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View Diary: Why We Need to Monitor Volcanoes in the US (189 comments)

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  •  I live on a volcano. (21+ / 0-)

    It's called Kilauea, and is touted as the world's most active. The land my house sits on is solid, hardened old lava. If you want to plant a tree, you have to use a pneumatic hammer to do so.

    In the meantime, there is lava flowing less than 25 miles from my house as the crow flies. Hawaiian volcanoes are generally known for their docility, but they are capable of great violence. Studying what volcanoes do and when and how they do it is a science, and a worthy exercise in its own right.  

    But for the people who live on the Island of Hawai'i (about 185,000 of us) and the hundreds of thousands of visitors, it is not a purely academic exercise.  And a highly explosive event could have an effect on not just this island, but on Oahu (and Pearl Harbor and our naval facilities) a couple hundred miles away.

    Right after I bought my house, the lava which had been flowing to the sea so tamely and consistently suddenly shifted -- and started heading in the general direction of my very large, rural subdivision.

    I paid very close attention to the reports from those that were monitoring Kilauea. Fortunately for me, the lava shifted and once again headed harmlessly (and spectacularly) to the ocean. Thanks to volcano monitoring, the residents of this island will have some warning if the volcano goddess decides to reclaim some land.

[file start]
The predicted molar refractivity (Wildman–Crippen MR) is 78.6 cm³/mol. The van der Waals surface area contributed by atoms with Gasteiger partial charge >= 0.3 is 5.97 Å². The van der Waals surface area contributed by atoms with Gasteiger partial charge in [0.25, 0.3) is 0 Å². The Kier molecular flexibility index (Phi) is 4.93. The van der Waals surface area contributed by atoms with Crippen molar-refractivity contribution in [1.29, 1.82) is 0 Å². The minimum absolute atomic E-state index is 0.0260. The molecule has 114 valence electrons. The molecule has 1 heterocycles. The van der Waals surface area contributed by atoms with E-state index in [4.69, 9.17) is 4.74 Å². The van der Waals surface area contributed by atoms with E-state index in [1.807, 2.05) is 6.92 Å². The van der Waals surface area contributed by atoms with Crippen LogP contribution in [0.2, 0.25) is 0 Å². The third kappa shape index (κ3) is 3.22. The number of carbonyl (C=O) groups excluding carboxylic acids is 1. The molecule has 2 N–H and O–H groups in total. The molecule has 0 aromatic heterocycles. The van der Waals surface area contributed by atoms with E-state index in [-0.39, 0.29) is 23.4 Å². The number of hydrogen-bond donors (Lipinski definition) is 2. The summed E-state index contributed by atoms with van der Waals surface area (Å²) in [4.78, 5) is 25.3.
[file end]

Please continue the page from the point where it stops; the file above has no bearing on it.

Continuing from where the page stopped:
Jindal's comments were clueless. I have also lived in New Orleans and endured Hurricane Gustav and had property there during Katrina (make what you will of my attraction to these edgy places!). Would he suggest we not monitor hurricanes? Of course, not. He is being guilty of the same indifference shown to the people of New Orleans by the Bush administration. His indifference and stupidity is ironic.

    At base, what Jindal is trying to say is that government SHOULD NEVER PROVIDE ANY SERVICE EVER. We saw how that worked out in Katrina. We also saw what happens when we let the oil industry regulate itself in the Gulf of Mexico.

    Government can have a positive role in our lives. It can warn us of hurricanes, provider better controls on oil drilling in delicate ecosystems, it can deliver the mail (if we quite sabotaging the post office) and it can monitor the many volcanoes within our borders (and advance the technology to monitor volcanoes outside of the United States that might nonetheless pose a threat).

    Of course, we should monitor volcanoes. We also need to be monitoring these radical Republican fools that want to destroy every single function of government.

    If you hate government, don't run for office in that government.

    by Bensdad on Wed Feb 20, 2013 at 10:31:25 PM PST

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